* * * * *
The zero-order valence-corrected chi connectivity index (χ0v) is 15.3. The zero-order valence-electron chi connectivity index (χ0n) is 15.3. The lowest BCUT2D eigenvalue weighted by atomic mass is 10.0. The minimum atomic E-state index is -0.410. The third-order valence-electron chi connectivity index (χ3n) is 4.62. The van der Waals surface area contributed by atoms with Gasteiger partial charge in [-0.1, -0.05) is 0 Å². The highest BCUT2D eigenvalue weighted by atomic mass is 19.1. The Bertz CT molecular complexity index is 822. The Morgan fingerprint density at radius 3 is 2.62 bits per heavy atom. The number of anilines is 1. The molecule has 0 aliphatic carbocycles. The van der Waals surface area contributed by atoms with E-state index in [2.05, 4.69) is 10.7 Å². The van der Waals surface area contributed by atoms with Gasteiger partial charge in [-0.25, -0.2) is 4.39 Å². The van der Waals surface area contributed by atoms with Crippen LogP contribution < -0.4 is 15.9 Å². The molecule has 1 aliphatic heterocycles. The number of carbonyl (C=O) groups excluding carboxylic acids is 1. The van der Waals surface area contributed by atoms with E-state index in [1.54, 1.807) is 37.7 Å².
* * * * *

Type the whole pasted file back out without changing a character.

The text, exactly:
The zero-order valence-corrected chi connectivity index (χ0v) is 15.3. The zero-order valence-electron chi connectivity index (χ0n) is 15.3. The lowest BCUT2D eigenvalue weighted by atomic mass is 10.0. The minimum atomic E-state index is -0.410. The third-order valence-electron chi connectivity index (χ3n) is 4.62. The van der Waals surface area contributed by atoms with Gasteiger partial charge in [-0.1, -0.05) is 0 Å². The highest BCUT2D eigenvalue weighted by atomic mass is 19.1. The Bertz CT molecular complexity index is 822. The Morgan fingerprint density at radius 3 is 2.62 bits per heavy atom. The number of anilines is 1. The molecule has 0 aliphatic carbocycles. The van der Waals surface area contributed by atoms with E-state index in [2.05, 4.69) is 10.7 Å². The van der Waals surface area contributed by atoms with Gasteiger partial charge in [-0.25, -0.2) is 4.39 Å². The van der Waals surface area contributed by atoms with Crippen LogP contribution < -0.4 is 15.9 Å². The molecule has 1 aliphatic heterocycles. The number of carbonyl (C=O) groups excluding carboxylic acids is 1. The van der Waals surface area contributed by atoms with E-state index in [1.54, 1.807) is 37.7 Å².